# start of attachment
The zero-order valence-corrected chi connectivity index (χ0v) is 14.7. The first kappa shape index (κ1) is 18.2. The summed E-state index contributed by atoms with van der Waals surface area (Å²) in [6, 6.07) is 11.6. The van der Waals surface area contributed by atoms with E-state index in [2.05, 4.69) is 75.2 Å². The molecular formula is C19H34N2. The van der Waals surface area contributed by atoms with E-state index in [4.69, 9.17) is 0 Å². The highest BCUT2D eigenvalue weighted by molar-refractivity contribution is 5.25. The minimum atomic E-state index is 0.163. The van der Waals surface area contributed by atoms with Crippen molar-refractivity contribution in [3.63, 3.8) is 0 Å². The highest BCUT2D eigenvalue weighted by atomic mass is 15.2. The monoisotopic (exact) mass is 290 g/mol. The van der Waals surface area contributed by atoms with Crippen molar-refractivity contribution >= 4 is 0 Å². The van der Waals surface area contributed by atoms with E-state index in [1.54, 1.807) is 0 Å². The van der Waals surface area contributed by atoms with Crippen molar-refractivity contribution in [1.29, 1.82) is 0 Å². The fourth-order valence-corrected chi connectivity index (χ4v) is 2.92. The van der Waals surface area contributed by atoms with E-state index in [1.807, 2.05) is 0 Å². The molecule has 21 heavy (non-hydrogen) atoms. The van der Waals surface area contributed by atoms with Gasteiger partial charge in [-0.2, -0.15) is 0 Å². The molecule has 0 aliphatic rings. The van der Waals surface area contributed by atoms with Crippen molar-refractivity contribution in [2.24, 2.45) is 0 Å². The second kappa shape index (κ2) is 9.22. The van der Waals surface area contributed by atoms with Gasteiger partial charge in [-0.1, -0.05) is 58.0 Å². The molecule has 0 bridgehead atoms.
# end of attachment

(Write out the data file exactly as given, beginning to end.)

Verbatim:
The zero-order valence-corrected chi connectivity index (χ0v) is 14.7. The first kappa shape index (κ1) is 18.2. The summed E-state index contributed by atoms with van der Waals surface area (Å²) in [6, 6.07) is 11.6. The van der Waals surface area contributed by atoms with E-state index in [2.05, 4.69) is 75.2 Å². The molecular formula is C19H34N2. The van der Waals surface area contributed by atoms with E-state index in [4.69, 9.17) is 0 Å². The highest BCUT2D eigenvalue weighted by molar-refractivity contribution is 5.25. The minimum atomic E-state index is 0.163. The van der Waals surface area contributed by atoms with Crippen molar-refractivity contribution in [3.63, 3.8) is 0 Å². The highest BCUT2D eigenvalue weighted by atomic mass is 15.2. The monoisotopic (exact) mass is 290 g/mol. The van der Waals surface area contributed by atoms with Crippen molar-refractivity contribution >= 4 is 0 Å². The van der Waals surface area contributed by atoms with E-state index in [1.54, 1.807) is 0 Å². The van der Waals surface area contributed by atoms with Crippen molar-refractivity contribution in [1.29, 1.82) is 0 Å². The fourth-order valence-corrected chi connectivity index (χ4v) is 2.92. The van der Waals surface area contributed by atoms with E-state index in [1.807, 2.05) is 0 Å². The molecule has 21 heavy (non-hydrogen) atoms. The van der Waals surface area contributed by atoms with Gasteiger partial charge in [-0.2, -0.15) is 0 Å². The molecule has 0 aliphatic rings. The van der Waals surface area contributed by atoms with Crippen molar-refractivity contribution in [2.24, 2.45) is 0 Å². The second kappa shape index (κ2) is 9.22. The van der Waals surface area contributed by atoms with Gasteiger partial charge in [-0.1, -0.05) is 58.0 Å². The molecule has 0 bridgehead atoms.